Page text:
Enid News & Eagle
ENID, Okla. —
Enid continued to enjoy robust retail sales early this year, based on April sales tax distributions to cities and towns from Oklahoma Tax Commission.
The current figures represent local tax receipts from spending in late February and early March. Net taxable sales in Enid during that period were more than $6 million higher compared to the same period in 2012.
According to OTC figures, net taxable sales in Enid during the period were up 9.5 percent over sales during the same period in 2012, continuing a strong series of reports for the past two years.
Enid received $2,474,053 from OTC, an increase of $251,176 from last year’s receipts.
City Manager Eric Benson said the energy boom and Renaissance construction has led the way during the last two years; the project is starting to gear down and come to an end. The forces driving the economy now are ones created from the infrastructure building the city has done. Benson said data show an increase in sales of durable goods, soft goods and other areas.
“The car dealers are telling me they are having a tremendous year, and that on top of a great year last year,” Benson said. There is an overall increase in commerce, he said.
“We can now look at our strategy and say it’s grounded in a proven performance that reflects proper investment in areas that needed growth — areas that needed economic and retail development,” Benson said.
Restaurants are reporting more business, and Benson expects the economy to continue to grow.
Brent Kisling, Enid Regional Development Alliance executive director, said Enid historically has allowed things to happen, and in recent years, has done a better job of making things happen.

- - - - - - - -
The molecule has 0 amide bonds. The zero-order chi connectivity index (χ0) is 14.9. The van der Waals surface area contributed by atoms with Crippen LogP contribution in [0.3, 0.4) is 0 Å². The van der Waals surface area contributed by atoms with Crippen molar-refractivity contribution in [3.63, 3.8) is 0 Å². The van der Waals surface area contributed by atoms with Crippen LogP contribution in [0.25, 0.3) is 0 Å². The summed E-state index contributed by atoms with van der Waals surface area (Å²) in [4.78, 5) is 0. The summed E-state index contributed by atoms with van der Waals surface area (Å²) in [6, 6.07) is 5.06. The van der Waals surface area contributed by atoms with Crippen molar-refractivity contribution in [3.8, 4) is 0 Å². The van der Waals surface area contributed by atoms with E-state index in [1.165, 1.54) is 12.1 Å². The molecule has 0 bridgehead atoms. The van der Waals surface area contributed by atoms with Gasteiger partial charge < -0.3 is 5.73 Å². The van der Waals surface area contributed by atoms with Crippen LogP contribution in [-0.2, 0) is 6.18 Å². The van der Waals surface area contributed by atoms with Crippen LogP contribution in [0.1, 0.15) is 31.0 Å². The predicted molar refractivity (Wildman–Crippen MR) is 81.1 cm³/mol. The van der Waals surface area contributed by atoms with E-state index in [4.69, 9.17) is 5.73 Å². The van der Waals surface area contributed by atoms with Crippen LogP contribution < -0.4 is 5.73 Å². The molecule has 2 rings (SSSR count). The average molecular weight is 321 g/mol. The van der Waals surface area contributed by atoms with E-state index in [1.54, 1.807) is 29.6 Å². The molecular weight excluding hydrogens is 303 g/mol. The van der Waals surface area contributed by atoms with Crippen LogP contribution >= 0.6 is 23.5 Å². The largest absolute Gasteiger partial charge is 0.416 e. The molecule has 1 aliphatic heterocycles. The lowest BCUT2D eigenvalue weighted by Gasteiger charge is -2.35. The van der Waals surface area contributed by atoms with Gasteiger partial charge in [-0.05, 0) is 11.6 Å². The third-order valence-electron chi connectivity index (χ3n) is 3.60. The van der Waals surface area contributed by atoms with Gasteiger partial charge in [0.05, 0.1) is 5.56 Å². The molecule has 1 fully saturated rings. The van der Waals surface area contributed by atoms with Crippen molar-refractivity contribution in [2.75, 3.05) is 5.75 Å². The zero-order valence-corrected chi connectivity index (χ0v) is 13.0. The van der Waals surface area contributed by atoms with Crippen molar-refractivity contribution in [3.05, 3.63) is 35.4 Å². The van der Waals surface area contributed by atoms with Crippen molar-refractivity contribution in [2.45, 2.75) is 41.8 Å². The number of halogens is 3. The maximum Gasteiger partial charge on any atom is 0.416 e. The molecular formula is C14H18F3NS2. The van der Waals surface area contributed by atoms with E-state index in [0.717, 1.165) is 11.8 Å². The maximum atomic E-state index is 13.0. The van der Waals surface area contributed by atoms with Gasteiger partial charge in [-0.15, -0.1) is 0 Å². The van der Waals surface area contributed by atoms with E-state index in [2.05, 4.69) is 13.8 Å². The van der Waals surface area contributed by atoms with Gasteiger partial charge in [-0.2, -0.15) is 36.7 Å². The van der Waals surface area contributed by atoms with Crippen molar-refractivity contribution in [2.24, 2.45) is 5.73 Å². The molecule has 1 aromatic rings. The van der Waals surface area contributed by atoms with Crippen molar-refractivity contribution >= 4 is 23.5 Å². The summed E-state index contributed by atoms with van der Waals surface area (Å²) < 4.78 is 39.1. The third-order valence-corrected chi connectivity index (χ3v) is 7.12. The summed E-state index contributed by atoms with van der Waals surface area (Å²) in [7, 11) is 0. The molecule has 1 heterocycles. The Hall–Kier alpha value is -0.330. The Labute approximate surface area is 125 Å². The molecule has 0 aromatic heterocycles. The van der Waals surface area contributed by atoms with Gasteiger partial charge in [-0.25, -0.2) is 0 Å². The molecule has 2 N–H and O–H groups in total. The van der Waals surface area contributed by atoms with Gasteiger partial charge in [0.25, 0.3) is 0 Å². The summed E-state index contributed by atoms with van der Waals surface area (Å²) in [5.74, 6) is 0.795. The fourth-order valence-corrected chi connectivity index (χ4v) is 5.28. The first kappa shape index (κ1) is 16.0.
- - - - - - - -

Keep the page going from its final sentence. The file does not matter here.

“We can certainly attribute much of our growth to a much more aggressive approach in making things happen,” he said.
While the energy sector continues to be a major player, Kisling said there are businesses in the area that are independent of the energy industry that are doing very well.
Most county seats across northwest Oklahoma also saw increases in taxable sales and sales tax receipts.
Kingfisher recorded the largest percentage increase in the area. The Kingfisher County seat recorded an increase of 15.5 percent — $1,040,433 — in net taxable sales for the February-March period compared to a year ago. Medford saw an increase of 11 percent — $152,225 — in net taxable sales.
Other net taxable sales increases by percentage and dollar amounts for county seats in northwest Oklahoma were: Alva, 2.8 percent, $239,929; Cherokee, 0.04 percent, $1,723; and Fairview, 2.6 percent, $83,225.
Watonga, the Blaine County seat, and Woodward were the only county seats to record declines. Net taxable sales were down 39.7 percent in Watonga, or $1,594,360 less in sales. In Woodward, the decline was less severe, 5.8 percent, or $1,653,742 less in sales.
Statewide, OTC returned $121,520,385 in sales tax collections to 509 cities and towns, reflecting a decrease of $851,218 from what was distributed in April last year.